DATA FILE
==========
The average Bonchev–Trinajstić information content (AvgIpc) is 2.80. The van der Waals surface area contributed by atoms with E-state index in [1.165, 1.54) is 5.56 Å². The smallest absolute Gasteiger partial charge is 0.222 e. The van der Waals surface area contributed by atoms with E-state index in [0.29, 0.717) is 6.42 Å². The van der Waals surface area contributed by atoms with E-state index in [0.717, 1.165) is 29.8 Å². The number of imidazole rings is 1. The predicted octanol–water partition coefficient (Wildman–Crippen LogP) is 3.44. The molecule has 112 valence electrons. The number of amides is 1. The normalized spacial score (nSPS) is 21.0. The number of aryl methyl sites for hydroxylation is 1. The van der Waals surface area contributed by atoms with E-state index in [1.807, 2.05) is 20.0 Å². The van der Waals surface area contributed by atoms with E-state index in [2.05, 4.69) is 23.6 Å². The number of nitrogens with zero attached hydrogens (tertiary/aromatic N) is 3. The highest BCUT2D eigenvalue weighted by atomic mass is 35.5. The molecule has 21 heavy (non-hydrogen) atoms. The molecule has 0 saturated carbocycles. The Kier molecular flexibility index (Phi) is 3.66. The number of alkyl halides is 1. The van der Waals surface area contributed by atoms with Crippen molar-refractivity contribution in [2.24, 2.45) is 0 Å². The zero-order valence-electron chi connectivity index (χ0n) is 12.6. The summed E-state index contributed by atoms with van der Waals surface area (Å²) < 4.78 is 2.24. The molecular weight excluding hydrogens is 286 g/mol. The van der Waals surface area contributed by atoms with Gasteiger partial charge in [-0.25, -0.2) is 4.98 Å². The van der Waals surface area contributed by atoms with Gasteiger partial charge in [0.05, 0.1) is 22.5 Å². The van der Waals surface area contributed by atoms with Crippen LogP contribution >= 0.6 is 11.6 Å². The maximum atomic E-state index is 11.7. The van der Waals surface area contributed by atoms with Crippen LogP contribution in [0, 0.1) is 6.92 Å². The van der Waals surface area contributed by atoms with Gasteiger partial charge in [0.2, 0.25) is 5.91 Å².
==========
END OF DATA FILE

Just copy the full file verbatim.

The average Bonchev–Trinajstić information content (AvgIpc) is 2.80. The van der Waals surface area contributed by atoms with E-state index in [1.165, 1.54) is 5.56 Å². The smallest absolute Gasteiger partial charge is 0.222 e. The van der Waals surface area contributed by atoms with E-state index in [0.29, 0.717) is 6.42 Å². The van der Waals surface area contributed by atoms with E-state index in [0.717, 1.165) is 29.8 Å². The number of imidazole rings is 1. The predicted octanol–water partition coefficient (Wildman–Crippen LogP) is 3.44. The molecule has 112 valence electrons. The number of amides is 1. The normalized spacial score (nSPS) is 21.0. The number of aryl methyl sites for hydroxylation is 1. The van der Waals surface area contributed by atoms with E-state index in [1.807, 2.05) is 20.0 Å². The van der Waals surface area contributed by atoms with E-state index in [2.05, 4.69) is 23.6 Å². The number of nitrogens with zero attached hydrogens (tertiary/aromatic N) is 3. The highest BCUT2D eigenvalue weighted by atomic mass is 35.5. The molecule has 21 heavy (non-hydrogen) atoms. The molecule has 0 saturated carbocycles. The Kier molecular flexibility index (Phi) is 3.66. The number of alkyl halides is 1. The van der Waals surface area contributed by atoms with Crippen molar-refractivity contribution in [2.24, 2.45) is 0 Å². The zero-order valence-electron chi connectivity index (χ0n) is 12.6. The summed E-state index contributed by atoms with van der Waals surface area (Å²) < 4.78 is 2.24. The molecular weight excluding hydrogens is 286 g/mol. The van der Waals surface area contributed by atoms with Gasteiger partial charge in [-0.25, -0.2) is 4.98 Å². The van der Waals surface area contributed by atoms with Gasteiger partial charge in [0.05, 0.1) is 22.5 Å². The van der Waals surface area contributed by atoms with Crippen LogP contribution >= 0.6 is 11.6 Å². The maximum atomic E-state index is 11.7. The van der Waals surface area contributed by atoms with Crippen LogP contribution in [0, 0.1) is 6.92 Å². The van der Waals surface area contributed by atoms with Gasteiger partial charge in [0.2, 0.25) is 5.91 Å².